As the loading of the filter body increases, the flow velocities, and thus, also the differences in pressure in the said regions between the inlet duct and the outlet duct become less, and after a certain loading condition has been reached, there occurs no return flow via the lateral lines. If the loading condition of the filter body increases further, then a part of the exhaust gas passes through the lateral lines without being filtered and thus reduces the separation efficiency. This condition is reached when, as a result of the greater resistance in the filter body, the pressure in front of the filter body is greater than the pressure in the outlet duct in the region of the apertures in the lateral lines.
Therefore, the gas pressure in front of the filter and thus the separation efficiency and the direction of flow through the lateral lines can be accordingly selected by the appropriate choice of the cross sections of the ducts and lateral lines.
Of course, in general, care will be taken so that, even if unfiltered exhaust gases do pass through the lateral lines, the filtration efficiency is still great enough for the required laws and regulations on exhaust gases to be observed.
By avoiding too great gas pressures in front of the filter in the heavily loaded condition of the filter, negative effects on the engine rating are also avoided.
Another very surprising result was produced by the design specified by the invention with lateral lines, namely that the thermal properties of the exhaust gas filter were thereby improved. Thus greater heat is produced in the filter body and there is a more uniform distribution of heat.
In practice, a type of thermal jacket for the filter body is created by the exhaust gases which flow through the lateral lines. This is the case, in particular, if the lateral lines are disposed around the filter body and are located between the filter body and the housing surrounding it, for example.
Experiments have shown that in this way the conversion temperature, i.e. the temperature at which soot combustion and soot conversion respectively occurs, falls from 380.degree. to approximately 320.degree. C. because of the simultaneous reduction in gas velocity and better distribution of temperature.
The advantageous effect is increased still further by a suitable arrangement of the lateral lines around the filter body.
Thus, for example, the lateral line may be constructed as a circular or annular line between the filter body and the housing surrounding it.
Very varied materials could be used for the filter body. A very advantageous combination of the design for a gas filter with lateral lines specified by the invention comprises a filter body which is formed from a woven cloth, braiding or knitted fabric of metallic fibres sintered to one another and/or powdered metal, with a plurality of inlet ducts and outlet ducts with intermediate filter surfaces being formed in the filter body.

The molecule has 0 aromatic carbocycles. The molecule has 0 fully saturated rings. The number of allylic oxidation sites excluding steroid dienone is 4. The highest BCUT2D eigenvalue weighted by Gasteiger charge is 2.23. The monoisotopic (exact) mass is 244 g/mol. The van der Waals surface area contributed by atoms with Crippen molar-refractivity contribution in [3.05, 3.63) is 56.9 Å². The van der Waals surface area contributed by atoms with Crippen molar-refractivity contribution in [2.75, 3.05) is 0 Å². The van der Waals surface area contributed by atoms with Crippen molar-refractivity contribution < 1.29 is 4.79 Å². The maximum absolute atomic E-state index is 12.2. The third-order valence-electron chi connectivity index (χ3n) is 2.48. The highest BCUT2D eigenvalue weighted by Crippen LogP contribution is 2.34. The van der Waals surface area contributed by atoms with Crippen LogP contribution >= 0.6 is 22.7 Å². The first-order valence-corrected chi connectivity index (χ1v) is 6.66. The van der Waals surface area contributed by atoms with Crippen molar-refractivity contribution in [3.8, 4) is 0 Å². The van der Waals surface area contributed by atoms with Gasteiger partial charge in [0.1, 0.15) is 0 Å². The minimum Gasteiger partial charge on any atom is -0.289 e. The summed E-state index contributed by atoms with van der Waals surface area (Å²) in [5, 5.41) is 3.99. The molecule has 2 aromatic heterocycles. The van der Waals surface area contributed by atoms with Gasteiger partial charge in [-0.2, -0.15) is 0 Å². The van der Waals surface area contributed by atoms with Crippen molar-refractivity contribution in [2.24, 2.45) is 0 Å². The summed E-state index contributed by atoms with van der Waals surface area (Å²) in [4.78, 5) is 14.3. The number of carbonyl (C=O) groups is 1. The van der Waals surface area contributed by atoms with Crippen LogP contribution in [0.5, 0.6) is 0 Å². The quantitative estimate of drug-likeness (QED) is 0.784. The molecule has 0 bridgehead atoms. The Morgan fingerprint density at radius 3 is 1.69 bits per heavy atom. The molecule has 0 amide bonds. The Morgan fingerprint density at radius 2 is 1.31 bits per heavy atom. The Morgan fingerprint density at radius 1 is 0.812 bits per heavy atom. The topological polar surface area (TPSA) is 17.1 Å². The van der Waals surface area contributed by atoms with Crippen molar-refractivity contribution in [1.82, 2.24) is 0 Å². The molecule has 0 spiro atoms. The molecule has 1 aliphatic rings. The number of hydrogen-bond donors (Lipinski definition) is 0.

Such a filter body consists of a plurality of filter surfaces and has a high level of efficiency.
For the desired pressure regulation, i.e. the reduction of the velocity of the exhaust gases flowing into the exhaust gas filter and the increase in pressure in front of the filter body, the inlet duct is generally constructed as a diffuser. In the same way, to reduce the pressure and to increase the velocity of the exhaust gases, which have flowed through the filter body, the outlet duct is tapered in the shape of a funnel or nozzle respectively.
To ensure that the effect of the lateral lines is as good as possible, it is specified that the inlet apertures of the lateral lines are located in the region of the beginning of the diffuser and the outlet apertures are located in the region of the greater aperture width of the funnel-shaped outlet duct. The pressure and velocity can be selected as required by the appropriate selection of the positions of the apertures in the two ducts. For an optimal adaptation to the respective conditions, the aperture widths of the apertures into the lateral line can be adjusted. In a corresponding design of the adjustment appliances to regulate the aperture width, subsequent alterations can be made, if necessary, during operation.
An exemplified embodiment of the invention is described in principle below, by means of the drawings.BRIEF DESCRIPTION OF THE DRAWINGS
FIG. 1 diagrammatically shows the exhaust gas filter specified by the invention in longitudinal section;
FIG. 2 shows a detailed enlargement of the structure within viewing circle "A" as shown in FIG. 1.DESCRIPTION OF THE PREFERRED EMBODIMENT
The exhaust gas filter is fundamentally of a known construction, and therefore only the parts important for the invention are described in more detail below. This also applies, in particular, to the design of a filter body 1, which is disposed in a housing 2.
The exhaust gas filter has a supply line 3, which becomes wider in a funnel shape through a diffuser 4 in front of the filter body 1 until it has the diameter of the filter body 1. Behind the filter body 1, the outlet duct 5 tapers again in the shape of a funnel or nozzle. To the funnel-shaped outlet duct 5 there is attached an outlet 6.